December 15: Jackson

dsc-4877We pulled into Jackson very late last night. On the bus en route,  we watched “Ghosts of Mississippi,” a movie that tells the story of the 1994 prosecution and ultimate conviction of Byron de la Beckwith for the assassination of Medgar Evers, the field secretary for the Mississipi NAACP.  Evers’ courageous stand against Jim Crow laws had placed him in harm’s path for years – it was Evers who, in 1955,  travelled to Money, Mississippi to investigate the lynching of 14 year old Emmitt Till.  In 1963, he was gunned down in the driveway of his Jackson home while his wife and three children waited up for him inside. We had studied Evers in class, but few of the students knew the story of the trial and conviction of his assassin,  and the film set the stage for our visit to the Evers’ modest house.  Evers’ widow, Myrlie Evers Williams, donated the house to Tougaloo College, and it has since been turned into a museum.  The curator from Tougaloo told us that Ms. Evers Williams had to sell most of their possessions to move to California after the murder, so the furnishings in the house are period but not original. The concrete in the driveway still bears faint blood stains that trace the path Medgar Evers crawled after he was shot.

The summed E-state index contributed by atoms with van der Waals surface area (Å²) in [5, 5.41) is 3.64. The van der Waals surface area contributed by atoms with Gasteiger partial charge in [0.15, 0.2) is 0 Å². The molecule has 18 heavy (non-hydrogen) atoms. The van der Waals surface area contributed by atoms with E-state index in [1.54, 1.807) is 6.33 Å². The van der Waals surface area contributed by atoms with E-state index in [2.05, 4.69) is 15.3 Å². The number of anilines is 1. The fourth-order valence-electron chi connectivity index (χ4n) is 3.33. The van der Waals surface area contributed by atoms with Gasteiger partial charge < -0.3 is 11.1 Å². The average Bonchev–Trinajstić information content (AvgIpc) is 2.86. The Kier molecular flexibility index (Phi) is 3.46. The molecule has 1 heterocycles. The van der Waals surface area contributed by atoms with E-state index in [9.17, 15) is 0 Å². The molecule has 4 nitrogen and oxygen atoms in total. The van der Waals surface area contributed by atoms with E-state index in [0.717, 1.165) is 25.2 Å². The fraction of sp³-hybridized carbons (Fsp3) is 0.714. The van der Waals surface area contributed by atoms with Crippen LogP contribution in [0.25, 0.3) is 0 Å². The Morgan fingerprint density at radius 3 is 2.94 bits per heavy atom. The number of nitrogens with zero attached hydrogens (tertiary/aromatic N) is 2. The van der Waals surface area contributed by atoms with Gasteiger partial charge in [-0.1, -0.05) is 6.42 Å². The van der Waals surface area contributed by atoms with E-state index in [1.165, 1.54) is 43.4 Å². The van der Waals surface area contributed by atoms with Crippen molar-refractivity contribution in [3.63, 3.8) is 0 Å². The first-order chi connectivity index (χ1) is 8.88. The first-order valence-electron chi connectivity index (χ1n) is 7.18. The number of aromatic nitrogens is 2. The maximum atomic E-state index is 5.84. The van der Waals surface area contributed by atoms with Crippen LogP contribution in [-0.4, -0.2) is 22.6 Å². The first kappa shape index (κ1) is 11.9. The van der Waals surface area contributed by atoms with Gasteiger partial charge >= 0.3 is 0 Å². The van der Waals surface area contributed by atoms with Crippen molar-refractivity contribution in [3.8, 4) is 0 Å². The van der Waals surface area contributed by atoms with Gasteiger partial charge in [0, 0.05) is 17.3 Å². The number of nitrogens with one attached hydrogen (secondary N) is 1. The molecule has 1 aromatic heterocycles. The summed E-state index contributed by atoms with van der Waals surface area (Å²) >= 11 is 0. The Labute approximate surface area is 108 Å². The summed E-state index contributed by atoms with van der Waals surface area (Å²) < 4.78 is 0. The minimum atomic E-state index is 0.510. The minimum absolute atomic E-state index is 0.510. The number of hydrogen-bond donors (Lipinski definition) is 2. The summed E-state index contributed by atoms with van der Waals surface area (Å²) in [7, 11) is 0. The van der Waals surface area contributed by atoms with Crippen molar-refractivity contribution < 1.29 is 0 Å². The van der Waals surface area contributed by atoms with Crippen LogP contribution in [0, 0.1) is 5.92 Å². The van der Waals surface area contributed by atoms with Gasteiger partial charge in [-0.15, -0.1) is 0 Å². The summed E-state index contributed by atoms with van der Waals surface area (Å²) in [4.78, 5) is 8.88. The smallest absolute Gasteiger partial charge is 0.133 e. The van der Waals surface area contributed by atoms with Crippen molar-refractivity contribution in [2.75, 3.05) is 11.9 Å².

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Student Responses:

Peter: Jackson, Mississippi. I’ll be honest; I’ve been more comfortable in my life. As an African-American from the north, I can say that I felt a little uneasy in the presence of Mississippi, a state that is known for its ugly and often violent race relations, especially in the mid-twentieth century. So, that being said, today we visited the home of Civil Rights worker Medgar Evers, the same place where he was also assassinated. The house itself was an ordinary house, designed to look like it did back in the 1950’s and 60’s. Getting a tour of the house was quite interesting. We got to see how in the room where Medgar Evers’ children slept, the beds were on the floor because the family was afraid that the children would get shot with a stray bullet. To me that made the experience more real, because we got to see first hand the real danger that not just the crusaders for equality were in, but their families as well. These individuals risked everything, including family for the betterment of the U.S. and many, including Medgar Evers paid the ultimate price. Evers was slain in his driveway as he returned home. He was shot in the back while his family was in the house. It was still possible to see where his blood had been spilled because the stains in the cement were still visible some 50 years later. That was unbelievable to me that the stains were still so visible after so long. It really dawned on me that these Civil Rights workers and leaders lived in the battlefield. They were in an environment where they could be tormented and even murdered, and even worse, they called it home. These people risked their lives everyday so that our generation can live better, and I truly feel that if my generation embraces this ethos, we have a tremendous opportunity to make a great change for the better in our lifetimes.

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